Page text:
"Obama's Cancer Moonshot" may just be the new "Nixon's War on Cancer," but moonshot is still a pretty good metaphor. For one thing, it's way more positive. "Moonshot" implies an exciting challenge; "war" is not a happy endeavor. There's another way that moonshot makes more sense than war: cancer isn't a single enemy. There are more than 100 different kinds. (Googled it.)
People have described the War on Cancer as a mostly losing proposition—not too much was actually cured. But that isn't the point. Research into cancer was and remains a crucial challenge. What's really important today are political will and financial commitment, which we're seeing in the latest round of the Cancer Moonshot's public-private partnerships.
Now, before we say more on this endeavor, we should make the obvious point that big cancer initiatives have been piling up fast lately. Earlier this year, we covered the rollout of Sean Parker' $250 milion push for breakthroughs on cancer immunotherapy. We also wrote about the new $125-million Immunotherapy Center at Johns Hopkins University, backed by Mike Bloomberg, Sidney Kimmel and other donors, which was unveiled in March. Then there's the Cancer MoonShot 2020 Program, announced in January by biotech billionaire Patrick Soon-Shiong, also with a focus on immunotherapy.
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Oh, and let's not forget about the previous existing infrastructure of anti-cancer philanthropy efforts, such as Stand Up for Cancer and a little outfit called the American Cancer Society.
With so many choices, new and old, for attacking cancer, what's a philanthropist to do? Well, it can never hurt to get behind the leader of the free world, and some donors are aligning with the White House moonshot initative. The Laura and John Arnold Foundation is one of them, with three grants that revolve largely around computers and data science. It's new terrain for LJAF, which has mostly funded social programs in criminal justice, education, public finance and other program areas. But as we've reported, this funder has taken a growing interest in health issues lately and has also long been keen to improve the integrity of scientific research.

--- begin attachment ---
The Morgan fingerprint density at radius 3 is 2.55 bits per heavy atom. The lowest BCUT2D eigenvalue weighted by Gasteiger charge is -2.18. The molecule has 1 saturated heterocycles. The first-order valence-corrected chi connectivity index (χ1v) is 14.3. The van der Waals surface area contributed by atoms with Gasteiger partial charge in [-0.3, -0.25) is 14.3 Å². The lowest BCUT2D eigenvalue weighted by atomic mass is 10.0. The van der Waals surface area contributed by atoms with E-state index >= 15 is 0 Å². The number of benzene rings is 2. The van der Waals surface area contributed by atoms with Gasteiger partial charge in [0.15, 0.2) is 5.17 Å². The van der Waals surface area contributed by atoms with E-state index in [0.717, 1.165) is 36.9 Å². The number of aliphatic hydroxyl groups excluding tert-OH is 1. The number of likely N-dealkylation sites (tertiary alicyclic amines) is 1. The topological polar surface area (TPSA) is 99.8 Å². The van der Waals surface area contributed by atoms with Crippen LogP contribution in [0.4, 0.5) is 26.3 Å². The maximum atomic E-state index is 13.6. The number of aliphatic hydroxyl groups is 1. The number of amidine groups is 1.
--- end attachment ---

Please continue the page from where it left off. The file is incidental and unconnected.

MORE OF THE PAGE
One grant will fund the Digital Mammography DREAM Challenge, a competition to improve early detection of breast cancer. LJAF will award up to $1.2 million to data scientists and others to improve the accuracy of mammography.
A second grant is designed to advance big data applications in cancer treatment. It will allow Harvard Medical School and Harvard Business School to run computer coding competitions focused on addressing other technological challenges in cancer research through the use of privacy-protected data.
A third grant will help fund an effort to expand clinical trials for cancer and Alzheimer’s disease. The grant will fund a collaboration to develop software that will store patient data from hundreds of registries in a secure database, allowing researchers and hospitals to search more efficiently for research trial participants.
A key figure at LJAF in this area is Mike Stebbins, its vice president of science and technology. He joined the foundation about a year ago, after serving six years as assistant director for biotechnology at the White House Office of Science and Technology Policy.